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  1. #1

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    borderless prints

    I am fairly new to b&w print making and would like to know the correct
    procedure for making boderless prints. I currently use a couple of rapid easels that make 8x10 and 5 x7 prints with a border. I have tried a cheap
    boderless easel and found it difficult to use as the paper didnt always
    lay flat. Is the correct procedure when making a 5x7 using the more expensive easels that are adjustable to use an 8x10 sheet of paper and then trim to 5x7 after. Thanks

    Jim Olson

  2. #2
    RalphLambrecht's Avatar
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    All my prints are borderless, because I almost always print the entire negative and trim the borders after the prints are dry. I called it 'cutting off the chemical edge'. An untrimmed print contains unwanted processing chemicals that penetrated into the edges. Get rid of them.
    Regards

    Ralph W. Lambrecht
    www.darkroomagic.comrorrlambrec@ymail.com[/URL]
    www.waybeyondmonochrome.com

  3. #3
    Steve Smith's Avatar
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    This is something I have been thinking about too. My paper usually bows in the middle putting the focus off.

    As I have the use of a CNC drill/router (the type for PCB manufacture rather than machine shop), I have been thinking about making a vacuum bed. I need to find a small vacuum pump that isn't too noisy though.

    Other options are some low tack double sided tape to hold the paper down. Ordinary double sided tape can have it's tackiness reduced with a bit of french chalk or talcum powder.

    EDIT: I was writing this as Ralph was writing his reply. That is a very good point about edge penetration of chemicals and something I had not thought about before.

    Steve.

  4. #4
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    On that point - How much of the edge should be trimmed? I'm certainly no expert, but it seems to me that, if there are any chemicals left in the paper after the wash, then it wasn't washed long enough. Opinions everyone?

    Bruce


    Quote Originally Posted by RalphLambrecht
    All my prints are borderless, because I almost always print the entire negative and trim the borders after the prints are dry. I called it 'cutting off the chemical edge'. An untrimmed print contains unwanted processing chemicals that penetrated into the edges. Get rid of them.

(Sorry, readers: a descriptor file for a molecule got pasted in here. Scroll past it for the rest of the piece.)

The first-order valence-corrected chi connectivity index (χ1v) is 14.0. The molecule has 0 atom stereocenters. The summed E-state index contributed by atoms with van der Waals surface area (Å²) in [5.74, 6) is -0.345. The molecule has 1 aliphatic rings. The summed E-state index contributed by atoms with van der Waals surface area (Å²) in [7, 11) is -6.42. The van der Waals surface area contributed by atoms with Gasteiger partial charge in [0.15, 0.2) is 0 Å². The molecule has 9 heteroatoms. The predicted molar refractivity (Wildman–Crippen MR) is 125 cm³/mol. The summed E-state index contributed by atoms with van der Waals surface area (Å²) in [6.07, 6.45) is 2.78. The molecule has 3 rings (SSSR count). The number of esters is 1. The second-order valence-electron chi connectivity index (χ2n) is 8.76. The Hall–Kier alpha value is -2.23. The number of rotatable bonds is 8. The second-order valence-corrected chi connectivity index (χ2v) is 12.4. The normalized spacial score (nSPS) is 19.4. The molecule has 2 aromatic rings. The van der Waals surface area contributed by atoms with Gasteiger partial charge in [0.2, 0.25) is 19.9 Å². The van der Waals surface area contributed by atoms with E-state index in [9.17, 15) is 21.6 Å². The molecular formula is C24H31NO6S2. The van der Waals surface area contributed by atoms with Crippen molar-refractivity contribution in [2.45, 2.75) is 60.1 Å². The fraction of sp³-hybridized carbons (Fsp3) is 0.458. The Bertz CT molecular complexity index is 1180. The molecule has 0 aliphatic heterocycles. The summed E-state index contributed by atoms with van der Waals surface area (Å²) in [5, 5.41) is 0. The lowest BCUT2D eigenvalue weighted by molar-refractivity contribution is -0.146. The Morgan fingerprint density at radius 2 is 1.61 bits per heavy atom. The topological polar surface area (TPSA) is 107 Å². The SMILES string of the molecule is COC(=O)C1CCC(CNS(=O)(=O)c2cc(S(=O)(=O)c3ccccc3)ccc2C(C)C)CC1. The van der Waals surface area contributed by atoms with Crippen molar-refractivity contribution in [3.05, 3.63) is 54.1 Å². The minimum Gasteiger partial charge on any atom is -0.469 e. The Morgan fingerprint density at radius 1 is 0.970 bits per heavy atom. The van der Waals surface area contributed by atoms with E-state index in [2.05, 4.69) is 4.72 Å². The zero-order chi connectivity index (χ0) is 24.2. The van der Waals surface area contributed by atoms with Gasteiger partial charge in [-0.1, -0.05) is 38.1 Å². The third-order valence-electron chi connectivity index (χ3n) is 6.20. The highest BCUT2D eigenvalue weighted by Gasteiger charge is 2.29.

5. #5

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    Quote Originally Posted by BruceN
    On that point - How much of the edge should be trimmed? I'm certainly no expert, but it seems to me that, if there are any chemicals left in the paper after the wash, then it wasn't washed long enough. Opinions everyone?

    Bruce
    That was my immediate thought too. I never trim borders off myself, in fact I like wide borders (very min.half an inch)..

    Also, I suppose it depends what you want to do with your print - quite difficult to matt mount a print without borders...Also, difficult to handle, without damaging the print itself, unless you use archival sleeves...

  6. #6
    RalphLambrecht's Avatar
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    With RC-papers, edge penetration is almost impossible to wash out. FB-papers dont have the problem. I trim both (I dry-mount) and hope (don't have the test facilities to test for chemical residue from edge penetration) that a 1/4 minimum is enough.
    Regards

    Ralph W. Lambrecht
    www.darkroomagic.comrorrlambrec@ymail.com[/URL]
    www.waybeyondmonochrome.com

  7. #7
    RalphLambrecht's Avatar
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    I dry-mount and consequently don't want borders on prints. However, I agree with the want for wide borders, which I satisfy with the size of the overmat.
    Regards

    Ralph W. Lambrecht
    www.darkroomagic.comrorrlambrec@ymail.com[/URL]
    www.waybeyondmonochrome.com

  8. #8
    RalphLambrecht's Avatar
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    The depth-of-field arond the easel is suprisingly large (several mm). How much is your 'bow'? You can test for it by focusing on the paper and then 'supporting' it with increasing layers of mountboard. The paper doesn't need to be absolutely flat, and there is really no need to support the grain focuser with a layer of paper, as some do.
    Regards

    Ralph W. Lambrecht
    www.darkroomagic.comrorrlambrec@ymail.com[/URL]
    www.waybeyondmonochrome.com

  9. #9

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    [QUOTES=Steve Smith]
    "My paper usually bows in the middle putting the focus off.
    ...low tack double sided tape..."

    I've a couple of borderless easels. Maybe they are for RC.
    Worthless with my FB. I like flat as in FLAT. Consider: A, a
    wet FB is FLAT; B, 3M sells a sticky back spray. I'm going to
    give the wetted and sponge dried method a try. I think one
    of those two easels may do for positioning. Dan

  10. #10
    FrankB's Avatar
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    Ralph,

    I've seen a lot of threads on here (and elsewhere) regarding easel/enlarger alignment, with some recommending using laser tools to align at the start of each print session. If the depth of field around the easel is as large as you say, what would be your view of this issue?

    All the best,

    Frank
    The destination is important, but so is the journey

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